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Media and crime



19:00 – 21:50


1st semester

Lecture venue
Lecture time
Offer semester
  • The media is said to play a vital part in facilitating the public’s conceptions of crime – shaping people’s images, heightening their fears and anxieties over particular “types of people and behavior,” and demanding policymakers and politicians to do “something about it.” Consequently, these demands to “do something” shape social control policies.

    This course is designed to look at the different ways media shape our ideas and responses to crime by examining the local popular press, international media and the entertainment industry.

    1. Recognize how the media assembles crime and criminal justice stories, especially in relation to particular types of behaviour and people

    2. Explain and apply theories about the media’s role in the definition and construction of crime and social control responses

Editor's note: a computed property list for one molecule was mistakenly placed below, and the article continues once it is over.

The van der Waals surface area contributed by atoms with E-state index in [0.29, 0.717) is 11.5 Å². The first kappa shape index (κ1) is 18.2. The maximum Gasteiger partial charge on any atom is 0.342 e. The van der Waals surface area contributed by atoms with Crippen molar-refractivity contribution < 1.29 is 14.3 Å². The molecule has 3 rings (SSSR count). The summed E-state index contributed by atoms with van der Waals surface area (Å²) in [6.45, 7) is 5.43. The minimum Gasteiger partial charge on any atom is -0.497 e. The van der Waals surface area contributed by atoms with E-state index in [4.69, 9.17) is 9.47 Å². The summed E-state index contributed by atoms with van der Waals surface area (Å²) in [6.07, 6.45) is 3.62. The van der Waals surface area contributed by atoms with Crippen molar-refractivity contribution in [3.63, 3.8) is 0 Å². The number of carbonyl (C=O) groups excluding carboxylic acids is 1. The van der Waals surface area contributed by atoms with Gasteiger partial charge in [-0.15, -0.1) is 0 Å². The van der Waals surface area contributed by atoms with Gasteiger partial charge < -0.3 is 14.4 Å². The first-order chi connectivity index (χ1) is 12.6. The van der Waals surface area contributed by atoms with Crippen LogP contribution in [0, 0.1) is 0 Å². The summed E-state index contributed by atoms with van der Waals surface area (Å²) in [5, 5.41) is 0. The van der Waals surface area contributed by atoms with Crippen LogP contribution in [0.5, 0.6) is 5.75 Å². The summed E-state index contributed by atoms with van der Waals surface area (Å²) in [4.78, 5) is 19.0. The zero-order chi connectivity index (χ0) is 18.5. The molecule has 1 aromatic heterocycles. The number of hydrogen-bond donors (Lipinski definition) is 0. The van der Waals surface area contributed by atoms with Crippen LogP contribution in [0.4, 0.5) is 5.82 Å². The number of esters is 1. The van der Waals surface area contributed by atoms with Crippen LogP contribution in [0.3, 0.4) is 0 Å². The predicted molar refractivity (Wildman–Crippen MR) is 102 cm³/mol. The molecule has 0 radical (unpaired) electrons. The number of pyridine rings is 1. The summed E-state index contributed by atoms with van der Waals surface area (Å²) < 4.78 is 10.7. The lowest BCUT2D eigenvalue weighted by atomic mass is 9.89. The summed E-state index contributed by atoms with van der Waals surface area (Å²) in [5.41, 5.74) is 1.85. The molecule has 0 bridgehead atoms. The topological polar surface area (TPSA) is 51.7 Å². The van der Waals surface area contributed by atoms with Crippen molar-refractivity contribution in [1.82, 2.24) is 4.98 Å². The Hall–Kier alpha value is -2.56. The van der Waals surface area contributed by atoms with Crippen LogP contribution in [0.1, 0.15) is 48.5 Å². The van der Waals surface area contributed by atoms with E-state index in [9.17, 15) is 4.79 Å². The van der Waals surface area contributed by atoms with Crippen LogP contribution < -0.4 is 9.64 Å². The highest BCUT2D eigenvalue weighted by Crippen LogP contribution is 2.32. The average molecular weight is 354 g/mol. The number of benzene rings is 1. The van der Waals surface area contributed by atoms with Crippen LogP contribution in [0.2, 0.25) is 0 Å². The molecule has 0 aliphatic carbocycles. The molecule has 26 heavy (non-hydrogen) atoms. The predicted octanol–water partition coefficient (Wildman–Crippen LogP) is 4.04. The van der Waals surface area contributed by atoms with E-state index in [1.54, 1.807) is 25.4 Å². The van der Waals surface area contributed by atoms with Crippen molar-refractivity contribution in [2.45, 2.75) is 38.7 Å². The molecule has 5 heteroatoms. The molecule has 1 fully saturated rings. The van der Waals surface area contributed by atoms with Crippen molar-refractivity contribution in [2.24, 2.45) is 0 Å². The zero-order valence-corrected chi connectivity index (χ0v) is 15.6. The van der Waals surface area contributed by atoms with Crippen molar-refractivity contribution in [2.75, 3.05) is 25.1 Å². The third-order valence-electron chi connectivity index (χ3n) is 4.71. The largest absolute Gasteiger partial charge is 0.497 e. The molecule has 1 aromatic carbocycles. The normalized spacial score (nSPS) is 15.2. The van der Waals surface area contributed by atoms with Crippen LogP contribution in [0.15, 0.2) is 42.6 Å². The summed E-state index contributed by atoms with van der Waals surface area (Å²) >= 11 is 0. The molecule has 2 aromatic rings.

3. Demonstrate expertise of a specific chosen crime issue by engaging in intensive, independently researched reflective writing

    4. Synthesize, design and inspire discussions on current issues and problems related to new media’s impact on our understanding of crime

  • Tasks


    Individual reflective writing


    Midterm essay


    Group project


  • Hayes, R. M., & Luther, K. (2018). # Crime: Social Media, Crime, and the Criminal Legal System. Springer.

    The course syllabus lists other required readings for this course. Below are some supplemental, but not required readings, for students who are interested in reading further about media and crime.

  • Greer, C. (Ed.). (2019). Crime and Media: A Reader. London: Routledge

    Jewkes, Y. (2015). Media and Crime. London: Sage

    See also on-line, Journal of Criminal Justice and Popular Culture and Crime Media Culture: An International Journal for articles on crime, the media and popular culture.

Course co-ordinator and teachers
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